There's already a rail line through the Tehachapis--it was built in 1876. But HSR opponents think it can't be done again with modern technology. Photo: Wikimedia Commons
There’s already a rail line through the Tehachapis–it was built in 1876. But HSR opponents think it can’t be done again with modern technology. Photo: Wikimedia Commons

But the same interests that fought HSR in Florida, Texas, the Midwest and past projects in California, are never going to stop sowing misinformation to reporters and politicians. It wouldn’t matter if HSR was proposed from LA to San Diego again, or along I-5, or anywhere else–there’s a well-monied, well-oiled machine out there that will fight any project that reduces our dependence on cars and petroleum. It’s no coincidence that we’re seeing yet another potential ballot initiative—one of their favorite anti-rail weapons—to kill HSR by diverting the funds to water projects.

Water infrastructure has to come from HSR money? If we’re going to divert money from transportation to water, okay–stop widening roads right now. Speaking of which, why aren’t the same “fiscally conservative” HSR opponents complaining about widening, a true fiscal travesty? Lets also remember that the bond set up funding for a host of connecting rail projects, including upgrades to Muni and Caltrain. The proposal, if it ends up on the November Ballot and passes, will take down vital transit projects all over the state.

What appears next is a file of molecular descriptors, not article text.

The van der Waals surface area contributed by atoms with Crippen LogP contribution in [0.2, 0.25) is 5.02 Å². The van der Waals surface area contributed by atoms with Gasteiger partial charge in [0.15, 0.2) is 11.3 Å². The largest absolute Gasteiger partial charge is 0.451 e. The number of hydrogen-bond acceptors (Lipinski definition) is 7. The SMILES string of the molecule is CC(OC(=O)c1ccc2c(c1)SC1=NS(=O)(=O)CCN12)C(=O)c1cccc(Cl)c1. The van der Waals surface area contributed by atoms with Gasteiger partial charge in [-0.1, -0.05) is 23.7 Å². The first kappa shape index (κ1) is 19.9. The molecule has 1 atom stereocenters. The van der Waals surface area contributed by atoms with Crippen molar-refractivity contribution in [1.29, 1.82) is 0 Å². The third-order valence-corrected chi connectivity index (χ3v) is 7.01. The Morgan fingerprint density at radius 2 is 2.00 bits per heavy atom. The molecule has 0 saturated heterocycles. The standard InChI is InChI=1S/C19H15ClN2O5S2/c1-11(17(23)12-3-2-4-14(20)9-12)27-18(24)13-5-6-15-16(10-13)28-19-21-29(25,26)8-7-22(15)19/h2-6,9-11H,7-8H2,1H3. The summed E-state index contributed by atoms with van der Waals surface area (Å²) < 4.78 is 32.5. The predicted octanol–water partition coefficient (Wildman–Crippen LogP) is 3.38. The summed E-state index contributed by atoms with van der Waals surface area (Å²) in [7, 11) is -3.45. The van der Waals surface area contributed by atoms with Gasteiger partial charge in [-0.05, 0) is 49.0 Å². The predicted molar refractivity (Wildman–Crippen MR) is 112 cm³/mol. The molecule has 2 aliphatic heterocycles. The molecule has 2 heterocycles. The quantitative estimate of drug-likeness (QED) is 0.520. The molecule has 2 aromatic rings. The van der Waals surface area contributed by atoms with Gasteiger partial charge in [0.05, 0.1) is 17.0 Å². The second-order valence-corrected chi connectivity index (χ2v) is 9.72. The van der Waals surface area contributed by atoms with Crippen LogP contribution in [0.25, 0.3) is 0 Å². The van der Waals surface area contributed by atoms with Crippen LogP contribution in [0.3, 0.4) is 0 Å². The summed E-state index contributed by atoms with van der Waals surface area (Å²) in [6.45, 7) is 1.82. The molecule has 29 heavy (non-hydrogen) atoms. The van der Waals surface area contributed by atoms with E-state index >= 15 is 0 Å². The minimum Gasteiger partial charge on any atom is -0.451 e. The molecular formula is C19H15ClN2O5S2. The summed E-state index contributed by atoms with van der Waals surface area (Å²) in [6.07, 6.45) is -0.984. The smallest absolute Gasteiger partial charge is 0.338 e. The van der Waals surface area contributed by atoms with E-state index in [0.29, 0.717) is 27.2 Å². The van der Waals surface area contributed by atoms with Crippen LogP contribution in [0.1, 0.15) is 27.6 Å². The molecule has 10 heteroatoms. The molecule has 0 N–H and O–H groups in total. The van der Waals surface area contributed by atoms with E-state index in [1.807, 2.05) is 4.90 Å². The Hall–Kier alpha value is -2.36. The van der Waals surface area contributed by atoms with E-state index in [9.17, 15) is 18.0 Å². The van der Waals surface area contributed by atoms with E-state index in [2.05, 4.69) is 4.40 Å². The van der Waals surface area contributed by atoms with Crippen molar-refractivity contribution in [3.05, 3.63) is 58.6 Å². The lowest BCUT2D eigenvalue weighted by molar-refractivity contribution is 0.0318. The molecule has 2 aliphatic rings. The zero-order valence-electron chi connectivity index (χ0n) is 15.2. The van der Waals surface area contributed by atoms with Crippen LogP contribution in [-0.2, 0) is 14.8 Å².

That said, even Bay Area residents should be disappointed that the CaHSR Authority is forced to turn away from bridging the gap through the Tehachapis in the next phase of the project. Anyone who takes Amtrak from LA to the Bay Area understands why–right now, there’s a bus bridge from LA to Bakersfield because it’s not practical for Amtrak to use the old rail route through the mountains, which is slow, circuitous and saturated with freight trains. If the CaHSR Authority bridged the Tehachapis first, it would be possible to run a bullet train from LA to Bakersfield and up through a significant portion of the Central Valley at over 200 mph. Then the train could continue to Oakland on Amtrak’s existing “San Joaquin” tracks, towed by a diesel locomotive, as in this demonstration run from the 1990s. It’s not a very elegant solution, but it would give Californians a one-seat ride from LA to the Bay Area sooner. And prioritizing getting rid of the bus bridge from LA to Bakersfield was favored by most rail advocates. Still, it’s disingenuous for the politicians who have done everything possible to prevent that to now criticize the Authority for changing priorities.

All of that aside, modernizing the rail system from San Jose through the Central Valley first will have tremendous value in its own right. The fast connections will open new housing opportunities and reduce pollution from cars. The section has to be built anyway if there’s ever going to be a bullet train all the way from LA to San Francisco, so why not do it now?

There was a time when building transportation was something both parties agreed on and High-Speed Rail was once (and sometimes still is) supported by many prominent Republicans, including former Governor Arnold Schwarzenegger, who remains one of its biggest boosters. It’s time for our leaders, even those who don’t like HSR, to act like grownups and stop re-fighting a battle that was settled in 2008. So if Patterson and some of the other anti-rail lawmakers really don’t think it’s a good idea to go to the Bay Area first, they should stop their complaining and their parochial obstructionism, do their jobs as state lawmakers, and work to find a way to get the project over the mountains.